How to Boot a Mac in Target Disk Mode
Target Disk Mode is a very handy feature available to use with Mac’s that have Thunderbolt or Firewire ports, and it allows you to use one Mac as an external drive on another host machine. This incredibly useful feature makes troubleshooting, installations, large file transfers, and critical backups extremely easy and very fast.
Before beginning, be sure both Mac computers have Firewire or ThunderBolt ports, and that you have a Firewire or Thunderbolt cable. Additionally, each Mac must use the same port, for example, if you’re booting target disk with Thunderbolt, both Macs must use thunderbolt to connect to one another. A converter may work, but it is not recommended.
How to Use Firewire or Thunderbolt Target Disk Mode on Mac
- Turn off the ‘target’ Mac (the one who’s drive you want to show up on the host)
- Now connect both Mac’s to each other with the Firewire or Thunderbolt cable
- Boot the target Mac while holding down the ‘T’ key until you see a Firewire or Thunderbolt icon displayed on screen, this signifies that target disk mode is detected and working
- In a few moments, the Mac will bot as usual and the target Mac’s hard drive should appear on the host Mac’s desktop, allowing you to access it like any other external drive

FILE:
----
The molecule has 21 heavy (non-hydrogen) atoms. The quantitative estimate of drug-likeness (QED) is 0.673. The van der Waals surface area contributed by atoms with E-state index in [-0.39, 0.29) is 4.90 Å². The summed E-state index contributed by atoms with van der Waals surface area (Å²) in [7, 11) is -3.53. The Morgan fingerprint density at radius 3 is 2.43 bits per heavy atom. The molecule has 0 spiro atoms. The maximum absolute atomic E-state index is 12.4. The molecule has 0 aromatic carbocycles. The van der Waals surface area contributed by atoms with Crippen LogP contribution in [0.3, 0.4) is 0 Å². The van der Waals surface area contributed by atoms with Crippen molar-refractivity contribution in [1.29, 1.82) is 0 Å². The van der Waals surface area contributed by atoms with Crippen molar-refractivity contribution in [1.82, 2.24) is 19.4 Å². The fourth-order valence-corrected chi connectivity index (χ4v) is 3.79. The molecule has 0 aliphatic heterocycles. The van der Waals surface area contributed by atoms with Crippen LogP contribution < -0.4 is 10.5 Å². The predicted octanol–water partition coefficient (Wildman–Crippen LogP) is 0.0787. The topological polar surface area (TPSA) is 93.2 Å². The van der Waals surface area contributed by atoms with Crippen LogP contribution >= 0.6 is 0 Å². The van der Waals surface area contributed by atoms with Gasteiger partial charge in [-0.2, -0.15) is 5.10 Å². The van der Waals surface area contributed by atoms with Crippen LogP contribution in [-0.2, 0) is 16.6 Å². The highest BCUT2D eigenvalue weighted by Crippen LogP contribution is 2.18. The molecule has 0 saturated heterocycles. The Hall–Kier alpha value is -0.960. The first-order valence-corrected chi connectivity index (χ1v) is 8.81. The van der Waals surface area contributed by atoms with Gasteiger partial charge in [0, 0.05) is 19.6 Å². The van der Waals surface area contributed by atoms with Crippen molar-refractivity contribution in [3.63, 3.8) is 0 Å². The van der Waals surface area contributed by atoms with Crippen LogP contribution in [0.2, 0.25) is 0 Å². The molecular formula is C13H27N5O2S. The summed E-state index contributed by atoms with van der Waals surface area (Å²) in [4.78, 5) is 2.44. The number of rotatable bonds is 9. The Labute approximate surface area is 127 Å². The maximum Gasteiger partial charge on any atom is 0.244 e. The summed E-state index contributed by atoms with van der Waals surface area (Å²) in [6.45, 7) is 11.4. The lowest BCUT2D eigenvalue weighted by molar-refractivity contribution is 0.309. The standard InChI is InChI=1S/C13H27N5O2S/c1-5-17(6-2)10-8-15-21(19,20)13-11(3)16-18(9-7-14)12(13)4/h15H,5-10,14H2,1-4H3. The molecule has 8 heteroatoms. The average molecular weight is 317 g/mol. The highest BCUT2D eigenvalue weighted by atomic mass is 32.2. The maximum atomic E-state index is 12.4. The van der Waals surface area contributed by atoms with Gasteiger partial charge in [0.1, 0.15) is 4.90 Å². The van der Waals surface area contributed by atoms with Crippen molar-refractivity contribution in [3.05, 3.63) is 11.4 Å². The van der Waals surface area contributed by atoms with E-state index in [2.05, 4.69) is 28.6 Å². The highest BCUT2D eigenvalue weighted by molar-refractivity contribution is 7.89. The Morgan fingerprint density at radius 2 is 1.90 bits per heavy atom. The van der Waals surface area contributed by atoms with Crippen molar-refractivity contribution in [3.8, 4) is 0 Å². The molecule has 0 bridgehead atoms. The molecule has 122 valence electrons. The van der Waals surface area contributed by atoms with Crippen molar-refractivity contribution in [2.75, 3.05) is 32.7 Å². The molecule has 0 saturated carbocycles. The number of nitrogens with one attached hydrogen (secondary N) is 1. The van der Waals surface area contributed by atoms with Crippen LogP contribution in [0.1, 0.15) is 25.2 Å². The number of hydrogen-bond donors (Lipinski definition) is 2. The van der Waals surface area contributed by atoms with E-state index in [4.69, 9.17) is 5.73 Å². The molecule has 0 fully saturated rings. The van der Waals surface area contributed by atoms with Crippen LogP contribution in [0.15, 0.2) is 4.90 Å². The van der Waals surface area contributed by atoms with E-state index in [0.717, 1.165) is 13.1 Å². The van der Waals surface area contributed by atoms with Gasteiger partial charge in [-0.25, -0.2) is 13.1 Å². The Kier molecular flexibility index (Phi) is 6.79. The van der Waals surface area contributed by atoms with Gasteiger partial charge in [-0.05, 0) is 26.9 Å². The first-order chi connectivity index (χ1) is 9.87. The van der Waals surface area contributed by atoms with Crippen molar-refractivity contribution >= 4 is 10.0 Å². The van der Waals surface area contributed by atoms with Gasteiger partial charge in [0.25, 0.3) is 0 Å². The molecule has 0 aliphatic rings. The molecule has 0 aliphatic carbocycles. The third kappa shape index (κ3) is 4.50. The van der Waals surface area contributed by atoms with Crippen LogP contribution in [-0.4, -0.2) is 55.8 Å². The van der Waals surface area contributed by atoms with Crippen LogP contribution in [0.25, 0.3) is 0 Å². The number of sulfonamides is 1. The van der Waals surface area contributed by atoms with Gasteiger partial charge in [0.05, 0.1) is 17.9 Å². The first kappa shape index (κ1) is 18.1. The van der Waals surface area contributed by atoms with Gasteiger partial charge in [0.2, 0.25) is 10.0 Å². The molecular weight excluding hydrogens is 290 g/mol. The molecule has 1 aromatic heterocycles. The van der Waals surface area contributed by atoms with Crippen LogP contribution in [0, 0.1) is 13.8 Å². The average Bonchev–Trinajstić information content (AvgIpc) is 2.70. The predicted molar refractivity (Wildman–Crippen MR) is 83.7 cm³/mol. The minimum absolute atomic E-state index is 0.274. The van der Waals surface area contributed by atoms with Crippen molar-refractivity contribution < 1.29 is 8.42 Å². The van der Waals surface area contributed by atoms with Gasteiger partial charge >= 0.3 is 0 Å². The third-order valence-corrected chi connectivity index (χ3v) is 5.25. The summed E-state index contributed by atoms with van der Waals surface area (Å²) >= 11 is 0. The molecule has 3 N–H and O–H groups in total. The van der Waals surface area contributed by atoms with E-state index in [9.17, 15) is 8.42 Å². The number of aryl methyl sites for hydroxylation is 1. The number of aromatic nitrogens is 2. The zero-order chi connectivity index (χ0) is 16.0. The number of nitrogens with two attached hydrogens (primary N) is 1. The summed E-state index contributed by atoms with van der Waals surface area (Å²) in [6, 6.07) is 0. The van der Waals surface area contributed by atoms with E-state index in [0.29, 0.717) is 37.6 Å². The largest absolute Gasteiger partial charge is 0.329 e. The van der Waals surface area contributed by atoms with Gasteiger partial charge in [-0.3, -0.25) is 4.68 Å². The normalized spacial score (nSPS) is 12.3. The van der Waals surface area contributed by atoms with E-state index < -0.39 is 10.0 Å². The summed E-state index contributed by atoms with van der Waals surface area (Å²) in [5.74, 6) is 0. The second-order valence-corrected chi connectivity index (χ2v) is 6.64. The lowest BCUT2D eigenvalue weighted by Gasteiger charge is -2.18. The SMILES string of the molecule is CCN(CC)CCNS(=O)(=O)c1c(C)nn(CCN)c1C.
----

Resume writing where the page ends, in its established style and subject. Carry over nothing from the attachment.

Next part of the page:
- When you are finished, safely eject the target Mac as if it’s any other disk
Once the target Mac has been ejected and disconnected it can be used as normal.
Target Disk Mode gets frequent use by many power users because it’s ridiculously fast and an excellent method to transfer giant files, but it’s also amazingly useful for troubleshooting problematic Macs and performing some last minute backups of critical files and data if a computer is on its last legs.
While Firewire is no longer shipping on Macs, thankfully Firewire was replaced with Thunderbolt as a high speed data connection on newer machines, which allows this feature to carry on, and that’s so much better than removing the Target disk feature completely.
And no, for the record, you can’t use Target Disk Mode with USB, for now at least, though you can boot from an external USB drive or flash drive if necessary, just not in target mode like this.
What has been your experience with Target Disk Mode on Mac? Do you have any tips or tricks to share? Let us know in the comments.